Paul Cowan
Jan 15, 2020 ⋅ 4 min read

Is TypeScript worth it?

Paul Cowan Contract software developer.

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11 Replies to "Is TypeScript worth it?"

  1. TypeScript’s type system isn’t sound, but it sure is pragmatic. I love the balance they strike with it tbh.

  2. Great article. Just one small nit… You say

    You can blast the types out of anything with an any cast

    Typescript calls these Type Assertions, not casts, as they are slightly different. From their docs:

    Type assertions are a way to tell the compiler “trust me, I know what I’m doing.” A type assertion is like a type cast in other languages, but performs no special checking or restructuring of data. It has no runtime impact, and is used purely by the compiler. TypeScript assumes that you, the programmer, have performed any special checks that you need.


  3. yep agreed, not having runtime checking is a huge weakness but if you remember JS world before FlowJS and TypeScript it’s definitely a huge leap in the right directionb.
    Give https://elm-lang.org/ a go, you might be pleasantly surprised 🙂

  4. “TypeScript does not guarantee any runtime type checking”

    This is also true if you rely on external Javascript libraries which are delivered with inaccurate types (not auto generated). Another true negative in safety.

  5. I’m concerned that it is dividing our community and adding to workflow (JS repos needing to add TS constructs).

    I think the right solution will eventually be WASM, where TS would cleanly separate from JS.

  6. > I think this is possibly the biggest problem with TypeScript, as soundness is not a goal. I still encounter many runtime errors that are not flagged by the tsc compiler that would be if TypeScript had a sound system.

    You’re basically alluding to having the same capacity as Rust’s borrow checker. This is a tall order when ultimately the runtime model of the tsc output is JS (…..a dynamically typed language). I’m not a compiler engineer, but I don’t even know if that’s possible to do at all.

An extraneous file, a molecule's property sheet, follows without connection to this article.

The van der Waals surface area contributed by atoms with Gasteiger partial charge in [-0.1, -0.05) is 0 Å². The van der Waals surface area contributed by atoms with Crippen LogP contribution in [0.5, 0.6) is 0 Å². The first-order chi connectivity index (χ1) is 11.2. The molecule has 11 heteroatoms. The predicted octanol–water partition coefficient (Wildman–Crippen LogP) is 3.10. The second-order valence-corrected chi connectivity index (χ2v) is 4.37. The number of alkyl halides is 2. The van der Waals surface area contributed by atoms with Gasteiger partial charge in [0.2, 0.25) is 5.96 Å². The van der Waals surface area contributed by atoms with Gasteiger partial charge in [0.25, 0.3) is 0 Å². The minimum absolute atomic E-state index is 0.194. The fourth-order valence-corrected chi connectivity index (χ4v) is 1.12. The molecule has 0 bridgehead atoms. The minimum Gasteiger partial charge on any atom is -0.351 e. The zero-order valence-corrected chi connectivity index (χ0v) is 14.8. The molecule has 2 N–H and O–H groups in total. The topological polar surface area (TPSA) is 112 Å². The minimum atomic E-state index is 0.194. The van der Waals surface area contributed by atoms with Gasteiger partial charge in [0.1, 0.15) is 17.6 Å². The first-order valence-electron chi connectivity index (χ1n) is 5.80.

Obviously tsc was never going to be sound. It was a nonstarter from the beginning.

  7. the failing examples are basically “typecasts” e.g. let x: number = a.x; // unsound. best to use type inferrence instead. if you use typescript’s type inferrence to the maximum extent, you will catch more errors. doing explicit typing forces typescript to say “ok you’re the boss”. one big complaint I have is @typescript-eslint has a default called “explicit-function-return-type” https://github.com/typescript-eslint/typescript-eslint/blob/master/packages/eslint-plugin/docs/rules/explicit-function-return-type.md it’s actually better if you don’t specify the explicit return type, because you will literally fail to create a better explicit return type in your code than the typescript’s inferrence can. furthermore, if you do need it explicitely somewhere, you can say ReturnType

  8. > What this means is that there is no guarantee that a variable has a defined type during runtime.

    Kind of a difficult thing to blame TypeScript for. After all, it’s based on the abomination called JavaScript, which doesn’t give a shit about any practice established decades ago. Now the web dev community is rediscovering these things instead of just throwing the bullshit language out of the window once and for all.

    bUt MaH bAckWarD cOmPatIbIliTy aNd bReAkInG thE wEb!!!11 Imagine where the gaming industry would be today and what kind of games we’d play if we cared that they worked on Commodore 64. Because, you know, 0.001% of people might still use it and you need to be inclusive in your design and all that. You have system requirements for certain type of things. Wanna play this game? You need at least 4GB of RAM, a solid GPU and (probably) Windows. Or a console. But you wanna look at this website on your Internet Explorer 11 and Windows XP? Sure, lemme completely destroy the code in order to allow you to open it!

    Drop JavaScript, create a proper language which supports what UI development needs and we’ll stop having a blog post every day about TypeScript vs Flow, React vs Angular, etc. Instead we’ll simply use the thing, instead of building a whole bunch of tools just to forget the fact that under the hub it’s all JavaScript.

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